setting neglected and abused children experience and may provide the empathy
and positive regard needed to help children cope with their ordeal. Elementary
school counselors must, therefore, become increasingly sensitive to the
victims of abuse and to the need for effective counseling programs in this
A WORLD OF EXCEPTIONAL CHILDREN
Many children in our schools are labeled exceptional and find it difficult
to accept that they are "simply human." These children need to feel accepted
and to use their exceptional characteristics in extraordinary ways. Children
who are not so labeled need to learn ways of benefiting from those who
are exceptional. The parents and teachers of exceptional children also
need to find ways to understand and assist these youngsters. Elementary
school counselors should work to build a supportive learning environment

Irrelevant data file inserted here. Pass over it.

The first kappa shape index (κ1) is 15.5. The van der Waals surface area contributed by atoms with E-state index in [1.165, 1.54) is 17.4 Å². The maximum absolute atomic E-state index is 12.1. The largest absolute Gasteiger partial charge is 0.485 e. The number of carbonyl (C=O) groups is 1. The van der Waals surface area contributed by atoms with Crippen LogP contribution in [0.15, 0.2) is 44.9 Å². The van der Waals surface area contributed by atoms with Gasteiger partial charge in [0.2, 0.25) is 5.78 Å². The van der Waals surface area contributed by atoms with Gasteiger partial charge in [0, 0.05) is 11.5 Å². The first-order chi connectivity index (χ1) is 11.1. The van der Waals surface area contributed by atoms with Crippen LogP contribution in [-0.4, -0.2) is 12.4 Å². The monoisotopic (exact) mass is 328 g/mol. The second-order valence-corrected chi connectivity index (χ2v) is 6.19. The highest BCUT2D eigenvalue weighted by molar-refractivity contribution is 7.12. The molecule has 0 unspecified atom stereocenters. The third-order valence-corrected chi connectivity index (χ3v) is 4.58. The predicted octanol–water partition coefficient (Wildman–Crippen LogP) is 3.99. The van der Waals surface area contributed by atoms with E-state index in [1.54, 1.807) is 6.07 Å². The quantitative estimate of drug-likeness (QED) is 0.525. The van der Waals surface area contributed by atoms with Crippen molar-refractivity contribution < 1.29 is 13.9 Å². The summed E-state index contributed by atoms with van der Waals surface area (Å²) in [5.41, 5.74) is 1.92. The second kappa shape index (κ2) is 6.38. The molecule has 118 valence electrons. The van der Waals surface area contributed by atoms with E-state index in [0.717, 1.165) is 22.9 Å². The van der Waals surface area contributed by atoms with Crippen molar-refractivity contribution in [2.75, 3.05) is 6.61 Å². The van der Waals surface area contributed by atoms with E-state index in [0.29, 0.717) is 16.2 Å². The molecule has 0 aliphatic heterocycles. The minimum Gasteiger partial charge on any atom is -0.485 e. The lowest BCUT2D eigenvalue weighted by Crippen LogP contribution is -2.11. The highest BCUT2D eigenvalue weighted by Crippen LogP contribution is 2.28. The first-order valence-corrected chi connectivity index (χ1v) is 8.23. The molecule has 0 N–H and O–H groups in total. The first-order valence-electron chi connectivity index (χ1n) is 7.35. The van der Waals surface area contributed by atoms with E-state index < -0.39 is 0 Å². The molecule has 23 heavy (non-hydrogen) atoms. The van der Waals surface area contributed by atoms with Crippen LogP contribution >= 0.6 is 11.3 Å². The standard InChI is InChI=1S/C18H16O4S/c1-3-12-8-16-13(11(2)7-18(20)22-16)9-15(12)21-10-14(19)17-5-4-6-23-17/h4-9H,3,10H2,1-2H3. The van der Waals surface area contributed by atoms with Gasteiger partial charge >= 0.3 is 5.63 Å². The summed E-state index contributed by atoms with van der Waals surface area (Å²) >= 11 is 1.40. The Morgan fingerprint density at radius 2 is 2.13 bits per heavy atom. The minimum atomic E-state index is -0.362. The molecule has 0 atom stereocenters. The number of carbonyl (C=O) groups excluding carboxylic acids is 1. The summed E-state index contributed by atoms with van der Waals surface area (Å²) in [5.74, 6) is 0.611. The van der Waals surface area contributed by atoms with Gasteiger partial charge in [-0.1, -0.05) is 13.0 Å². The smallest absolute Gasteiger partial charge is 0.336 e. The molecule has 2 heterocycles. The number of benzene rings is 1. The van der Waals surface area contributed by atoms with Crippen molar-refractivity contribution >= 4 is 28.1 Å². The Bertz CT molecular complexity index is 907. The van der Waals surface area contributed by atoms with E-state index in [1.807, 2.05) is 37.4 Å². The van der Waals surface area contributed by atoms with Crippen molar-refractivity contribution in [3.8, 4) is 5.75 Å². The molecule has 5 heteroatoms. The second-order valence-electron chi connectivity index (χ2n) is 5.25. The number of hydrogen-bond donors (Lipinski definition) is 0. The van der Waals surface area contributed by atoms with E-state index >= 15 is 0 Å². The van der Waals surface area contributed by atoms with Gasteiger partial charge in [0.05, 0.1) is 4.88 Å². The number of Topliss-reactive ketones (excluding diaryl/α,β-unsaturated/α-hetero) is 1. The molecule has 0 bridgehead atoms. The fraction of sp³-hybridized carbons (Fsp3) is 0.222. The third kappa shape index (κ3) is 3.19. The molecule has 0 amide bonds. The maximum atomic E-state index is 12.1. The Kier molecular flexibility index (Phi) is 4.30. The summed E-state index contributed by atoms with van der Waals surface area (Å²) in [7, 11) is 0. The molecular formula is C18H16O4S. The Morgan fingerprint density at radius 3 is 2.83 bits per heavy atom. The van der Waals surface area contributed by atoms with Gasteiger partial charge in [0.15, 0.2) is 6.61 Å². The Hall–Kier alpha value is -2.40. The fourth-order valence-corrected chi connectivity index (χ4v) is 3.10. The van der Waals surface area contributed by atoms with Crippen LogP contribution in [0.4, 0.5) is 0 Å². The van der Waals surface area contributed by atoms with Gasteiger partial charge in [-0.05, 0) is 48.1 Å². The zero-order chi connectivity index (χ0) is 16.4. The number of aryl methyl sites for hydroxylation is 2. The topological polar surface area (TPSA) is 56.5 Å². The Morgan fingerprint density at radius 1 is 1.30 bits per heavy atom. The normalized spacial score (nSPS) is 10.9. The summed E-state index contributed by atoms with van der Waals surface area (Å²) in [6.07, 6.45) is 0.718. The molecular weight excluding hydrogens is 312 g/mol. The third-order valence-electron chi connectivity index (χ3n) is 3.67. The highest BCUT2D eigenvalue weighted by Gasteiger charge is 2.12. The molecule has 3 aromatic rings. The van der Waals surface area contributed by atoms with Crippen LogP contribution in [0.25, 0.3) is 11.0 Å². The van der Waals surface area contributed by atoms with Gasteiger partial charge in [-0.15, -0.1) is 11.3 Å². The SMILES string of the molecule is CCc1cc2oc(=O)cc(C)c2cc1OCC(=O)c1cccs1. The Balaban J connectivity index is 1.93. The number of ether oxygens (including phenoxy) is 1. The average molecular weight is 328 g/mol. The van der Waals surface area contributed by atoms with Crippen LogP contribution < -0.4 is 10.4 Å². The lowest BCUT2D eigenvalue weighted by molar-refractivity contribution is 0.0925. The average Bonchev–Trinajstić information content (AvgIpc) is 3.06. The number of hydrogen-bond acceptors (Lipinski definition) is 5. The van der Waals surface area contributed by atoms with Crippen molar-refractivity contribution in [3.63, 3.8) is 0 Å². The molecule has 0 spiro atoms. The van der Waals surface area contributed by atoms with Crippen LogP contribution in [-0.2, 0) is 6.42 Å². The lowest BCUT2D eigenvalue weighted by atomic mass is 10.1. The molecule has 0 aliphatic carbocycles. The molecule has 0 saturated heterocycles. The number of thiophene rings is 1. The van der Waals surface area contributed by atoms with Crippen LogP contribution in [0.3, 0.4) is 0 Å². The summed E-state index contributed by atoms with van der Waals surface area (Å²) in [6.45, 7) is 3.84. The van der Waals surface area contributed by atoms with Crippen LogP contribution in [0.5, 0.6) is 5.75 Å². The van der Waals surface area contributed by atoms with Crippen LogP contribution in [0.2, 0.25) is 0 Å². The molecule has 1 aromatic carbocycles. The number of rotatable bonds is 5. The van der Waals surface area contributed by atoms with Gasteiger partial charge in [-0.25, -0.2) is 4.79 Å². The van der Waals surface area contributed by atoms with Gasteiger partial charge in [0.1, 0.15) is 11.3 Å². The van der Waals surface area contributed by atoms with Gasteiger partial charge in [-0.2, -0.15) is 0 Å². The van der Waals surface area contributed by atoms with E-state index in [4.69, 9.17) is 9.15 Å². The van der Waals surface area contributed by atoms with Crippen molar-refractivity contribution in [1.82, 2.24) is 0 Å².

for exceptional children. There is a need for strong ties between counseling
and special education. Counselors should develop programs for parents of
exceptional children. Parents of gifted youngsters, for example, have unique
needs resulting from misunderstandings created by myths, stereotypes, and
the small number of gifted children in the population. Counselors should
also develop strategies to help teachers work more effectively with parents
of handicapped children because the teacher is in a position to develop
an active, ongoing relationship with parents but may lack the training
to provide effective counseling support.
A TECHNOLOGICAL WORLD
Technological advances have changed education, work, and leisure in
our society. Although most people experience the benefits of these advances,
most also know the anxiety and frustration that accompany rapid technological
change as well as the alienation generated by impersonal aspects of technology.
Elementary school counselors need to help children develop emotionally
and socially in the context of rapid technological change. Counselors often